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Recruiting Tomorrow’s Police Officers

Recruiting Tomorrow’s Police Officers

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By Dr. Chuck Russo, Program Director of Criminal Justice at American Military University

The law enforcement field has an image problem. Ongoing negative media attention means there isn’t a huge draw to become a police officer. Coupled with the economy being on the right track, people who once may have considered becoming a police officer are often choosing good-paying private sector jobs over lower-paying government ones. For the vast majority of police agencies, vacancies exceed the number of qualified applicants coming to the door. What can agencies do to change this and return to the good old days when there were 150 qualified applicants for two sworn positions?

[Related: Do Cops Need a College Education?]

Recruiting Mode

Agencies must be in “recruiting mode” 24 hours a day, 7 days a week. If an agency waits until it has openings to begin the recruiting process, it could take weeks and maybe even months until quality candidates are sworn in. But if an agency is in constant recruiting mode, it will have quality applicants waiting in the wings for each opening.

This 24/7 recruiting mode requires the agency to enlist the help of all its officers to seek out qualified individuals. While one officer may be the “official” agency recruiter, in reality all officers should undertake recruiting efforts for the agency. Every officer is a representative of the agency and has the ability to make quality connections with potential applicants.

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Knowing this, the agency should equip every officer with promotional items that tout the benefits of working for the agency. Officers should have brochures and pamphlets that have information about the agency including contact information for the official recruiter. These materials should also have a space for an officer to write his/her name and contact information so the individual can be in touch and it informs the recruiting officer how the applicant found out about the agency. The agency can then reward the officer who first contacted that potential hire with a few hours of compensated time off or some other reward.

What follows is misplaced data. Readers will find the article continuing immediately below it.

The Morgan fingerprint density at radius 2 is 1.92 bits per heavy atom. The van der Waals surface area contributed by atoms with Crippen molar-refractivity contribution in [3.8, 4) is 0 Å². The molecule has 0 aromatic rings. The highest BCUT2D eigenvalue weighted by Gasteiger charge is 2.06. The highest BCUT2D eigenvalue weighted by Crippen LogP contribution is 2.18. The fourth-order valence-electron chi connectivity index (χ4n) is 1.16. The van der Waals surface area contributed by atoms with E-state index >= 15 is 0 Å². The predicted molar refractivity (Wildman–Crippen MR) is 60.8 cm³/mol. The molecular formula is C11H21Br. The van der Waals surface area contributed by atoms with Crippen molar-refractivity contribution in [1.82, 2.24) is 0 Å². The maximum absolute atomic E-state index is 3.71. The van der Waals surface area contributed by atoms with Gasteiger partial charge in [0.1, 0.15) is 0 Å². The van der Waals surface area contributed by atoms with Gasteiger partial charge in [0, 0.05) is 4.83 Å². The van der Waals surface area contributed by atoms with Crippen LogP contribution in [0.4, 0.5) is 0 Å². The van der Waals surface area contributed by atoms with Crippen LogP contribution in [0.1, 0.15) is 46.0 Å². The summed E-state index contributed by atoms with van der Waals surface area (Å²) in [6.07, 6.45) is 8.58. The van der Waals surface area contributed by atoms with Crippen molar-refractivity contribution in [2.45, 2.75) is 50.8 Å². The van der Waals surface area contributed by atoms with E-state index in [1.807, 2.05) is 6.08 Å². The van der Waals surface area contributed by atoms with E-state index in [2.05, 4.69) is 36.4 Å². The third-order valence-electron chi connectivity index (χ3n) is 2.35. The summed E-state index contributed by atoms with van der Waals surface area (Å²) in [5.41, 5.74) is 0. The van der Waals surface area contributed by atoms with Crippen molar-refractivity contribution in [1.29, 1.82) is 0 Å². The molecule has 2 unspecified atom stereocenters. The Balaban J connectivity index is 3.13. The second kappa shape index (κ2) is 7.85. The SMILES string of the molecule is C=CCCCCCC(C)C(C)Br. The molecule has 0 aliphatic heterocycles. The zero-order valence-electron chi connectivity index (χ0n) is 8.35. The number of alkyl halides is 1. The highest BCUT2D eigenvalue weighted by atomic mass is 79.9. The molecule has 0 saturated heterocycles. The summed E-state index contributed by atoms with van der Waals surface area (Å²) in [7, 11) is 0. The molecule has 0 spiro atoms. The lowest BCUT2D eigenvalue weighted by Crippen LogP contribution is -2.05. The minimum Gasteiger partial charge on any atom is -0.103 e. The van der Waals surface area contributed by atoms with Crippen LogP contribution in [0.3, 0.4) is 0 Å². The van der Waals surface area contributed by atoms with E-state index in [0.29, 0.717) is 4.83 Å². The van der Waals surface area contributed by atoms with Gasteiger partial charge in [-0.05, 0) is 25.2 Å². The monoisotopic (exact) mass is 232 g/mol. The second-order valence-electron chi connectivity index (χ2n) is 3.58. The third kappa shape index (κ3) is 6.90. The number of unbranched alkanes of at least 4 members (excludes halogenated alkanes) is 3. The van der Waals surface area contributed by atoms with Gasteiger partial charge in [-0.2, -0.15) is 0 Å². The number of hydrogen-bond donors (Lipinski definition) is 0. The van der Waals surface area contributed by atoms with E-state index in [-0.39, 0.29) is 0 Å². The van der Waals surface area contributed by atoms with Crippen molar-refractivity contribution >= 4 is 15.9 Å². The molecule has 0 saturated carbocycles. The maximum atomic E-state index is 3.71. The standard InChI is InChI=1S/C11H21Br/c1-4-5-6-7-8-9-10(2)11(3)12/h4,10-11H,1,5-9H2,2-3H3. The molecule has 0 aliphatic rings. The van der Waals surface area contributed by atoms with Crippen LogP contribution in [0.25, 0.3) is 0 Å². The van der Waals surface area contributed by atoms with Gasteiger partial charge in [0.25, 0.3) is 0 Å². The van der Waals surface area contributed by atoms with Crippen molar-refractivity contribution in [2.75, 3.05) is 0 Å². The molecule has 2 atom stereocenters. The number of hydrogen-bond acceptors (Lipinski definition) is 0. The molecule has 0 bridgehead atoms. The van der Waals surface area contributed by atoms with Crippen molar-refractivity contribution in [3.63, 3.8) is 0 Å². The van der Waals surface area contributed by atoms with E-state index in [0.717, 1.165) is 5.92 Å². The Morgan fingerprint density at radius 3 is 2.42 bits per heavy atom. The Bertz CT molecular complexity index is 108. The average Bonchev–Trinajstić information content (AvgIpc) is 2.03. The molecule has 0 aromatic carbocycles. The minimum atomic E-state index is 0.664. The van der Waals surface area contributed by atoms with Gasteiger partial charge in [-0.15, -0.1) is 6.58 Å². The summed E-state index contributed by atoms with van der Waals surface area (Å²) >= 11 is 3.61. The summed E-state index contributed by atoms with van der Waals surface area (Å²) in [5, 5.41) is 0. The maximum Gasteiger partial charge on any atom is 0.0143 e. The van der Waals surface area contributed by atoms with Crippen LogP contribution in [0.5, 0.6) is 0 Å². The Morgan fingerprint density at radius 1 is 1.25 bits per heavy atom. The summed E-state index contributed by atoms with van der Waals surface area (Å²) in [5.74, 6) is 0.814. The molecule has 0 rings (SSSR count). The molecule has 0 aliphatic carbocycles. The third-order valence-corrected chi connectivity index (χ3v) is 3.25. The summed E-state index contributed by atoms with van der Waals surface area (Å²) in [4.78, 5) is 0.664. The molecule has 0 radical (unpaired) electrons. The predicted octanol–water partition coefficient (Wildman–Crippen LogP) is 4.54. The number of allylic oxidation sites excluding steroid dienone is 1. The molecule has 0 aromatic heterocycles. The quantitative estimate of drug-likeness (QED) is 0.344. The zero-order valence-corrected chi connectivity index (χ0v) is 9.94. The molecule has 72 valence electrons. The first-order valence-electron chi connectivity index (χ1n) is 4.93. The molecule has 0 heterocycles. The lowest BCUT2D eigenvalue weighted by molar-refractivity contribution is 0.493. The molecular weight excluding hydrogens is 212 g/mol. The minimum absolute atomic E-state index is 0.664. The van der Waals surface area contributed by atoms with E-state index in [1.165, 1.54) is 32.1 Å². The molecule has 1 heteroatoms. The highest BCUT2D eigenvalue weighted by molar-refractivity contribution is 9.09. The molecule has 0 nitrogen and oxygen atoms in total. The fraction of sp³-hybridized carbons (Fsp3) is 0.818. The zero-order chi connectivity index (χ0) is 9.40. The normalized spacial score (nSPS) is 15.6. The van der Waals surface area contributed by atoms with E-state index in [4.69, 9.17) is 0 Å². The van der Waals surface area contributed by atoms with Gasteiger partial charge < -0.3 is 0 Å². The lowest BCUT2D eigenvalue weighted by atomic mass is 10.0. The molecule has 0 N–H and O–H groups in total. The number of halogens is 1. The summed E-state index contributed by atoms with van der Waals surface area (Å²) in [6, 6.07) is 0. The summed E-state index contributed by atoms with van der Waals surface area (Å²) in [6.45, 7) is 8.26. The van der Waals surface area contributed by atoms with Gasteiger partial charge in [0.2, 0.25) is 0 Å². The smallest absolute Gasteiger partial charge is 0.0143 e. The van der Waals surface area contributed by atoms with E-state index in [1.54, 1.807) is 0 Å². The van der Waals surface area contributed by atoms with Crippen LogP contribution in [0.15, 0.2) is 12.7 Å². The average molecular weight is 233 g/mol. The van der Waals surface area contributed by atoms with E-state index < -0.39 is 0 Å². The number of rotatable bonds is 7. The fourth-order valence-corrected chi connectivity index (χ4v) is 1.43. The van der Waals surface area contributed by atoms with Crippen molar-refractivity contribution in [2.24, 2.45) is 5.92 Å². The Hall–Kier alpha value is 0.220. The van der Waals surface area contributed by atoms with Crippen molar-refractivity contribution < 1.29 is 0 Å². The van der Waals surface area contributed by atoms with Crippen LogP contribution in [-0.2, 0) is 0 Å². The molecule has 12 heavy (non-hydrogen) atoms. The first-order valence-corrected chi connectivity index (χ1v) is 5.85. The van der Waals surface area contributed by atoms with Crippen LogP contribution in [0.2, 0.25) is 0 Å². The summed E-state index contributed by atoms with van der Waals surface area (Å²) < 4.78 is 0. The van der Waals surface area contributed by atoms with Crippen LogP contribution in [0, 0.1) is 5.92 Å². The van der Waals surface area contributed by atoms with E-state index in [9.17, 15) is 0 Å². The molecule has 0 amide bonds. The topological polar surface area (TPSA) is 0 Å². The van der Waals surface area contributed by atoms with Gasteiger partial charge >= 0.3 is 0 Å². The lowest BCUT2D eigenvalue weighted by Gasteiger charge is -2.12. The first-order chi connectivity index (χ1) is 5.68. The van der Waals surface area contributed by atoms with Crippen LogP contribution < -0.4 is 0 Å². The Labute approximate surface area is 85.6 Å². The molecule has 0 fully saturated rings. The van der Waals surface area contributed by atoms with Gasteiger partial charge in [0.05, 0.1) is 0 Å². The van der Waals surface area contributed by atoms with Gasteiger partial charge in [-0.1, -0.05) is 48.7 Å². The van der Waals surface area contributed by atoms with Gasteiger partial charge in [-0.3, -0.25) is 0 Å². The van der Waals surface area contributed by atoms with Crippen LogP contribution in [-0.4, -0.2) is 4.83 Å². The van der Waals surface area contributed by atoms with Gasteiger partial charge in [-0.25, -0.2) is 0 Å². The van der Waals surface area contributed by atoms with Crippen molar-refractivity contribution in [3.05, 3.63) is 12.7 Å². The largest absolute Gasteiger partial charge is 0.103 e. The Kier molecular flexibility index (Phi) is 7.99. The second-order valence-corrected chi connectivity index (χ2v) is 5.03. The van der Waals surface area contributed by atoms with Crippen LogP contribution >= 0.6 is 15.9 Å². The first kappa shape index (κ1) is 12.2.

Being in constant recruiting mode also means the agency must cultivate and maintain an active social media presence. Daily activity on social media, including Facebook, Twitter, and Snapchat, is a necessity in today’s environment. If you want to be on the mind of future applicants for the right reasons, a social media presence is a must; it is how your future applicants communicate and obtain the information they use on a regular basis. An agency expects future applicants to be knowledgeable about what is important to the agency, so the agency must work to clearly communicate that to the public. Since we know communication is a two-way street, shouldn’t the agency also be literate with future applicants’ communication tools?

Promote the Benefits of Shift Rotation

An agency’s shift rotation can be one area that appeals to potential applicants. With some agencies still rotating shifts on a monthly basis, an agency that provides more stability in shift rotation may look better in the eyes of an applicant. While this could mean an officer is on a shift for a year at a time, shift rotations of every four months have a certain appeal as well. This type of rotation can coincide with the local college semester system allowing an officer to return to school to finish a degree or earn another. Couple this with a tuition reimbursement policy and the agency just upped their appeal in the eyes of potential applicants.

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Shift rotation is just one way to appeal to the potential applicant. Other aspects of the agency can be tweaked as well to make the agency more appealing. We all know law enforcement is not an easy job due to numerous internal and external factors. Therefore, any “little” things the agency can do to have to improve the working life of an officer may pay dividends in drawing qualified applicants to the profession.

recruitingAbout the Author: Dr. Chuck Russo is the Program Director of Criminal Justice at American Military University (AMU). He began his career in law enforcement in 1987 in Central Florida and was involved all areas of patrol, training, special operations and investigations before retiring from law enforcement in 2013. Dr. Russo continues to design and instruct courses, as well as act as a consultant for education, government and industry throughout the United States and the Middle East. His recent research and presentations focus on emerging technology and law enforcement applications, in addition to post-traumatic stress and online learning.

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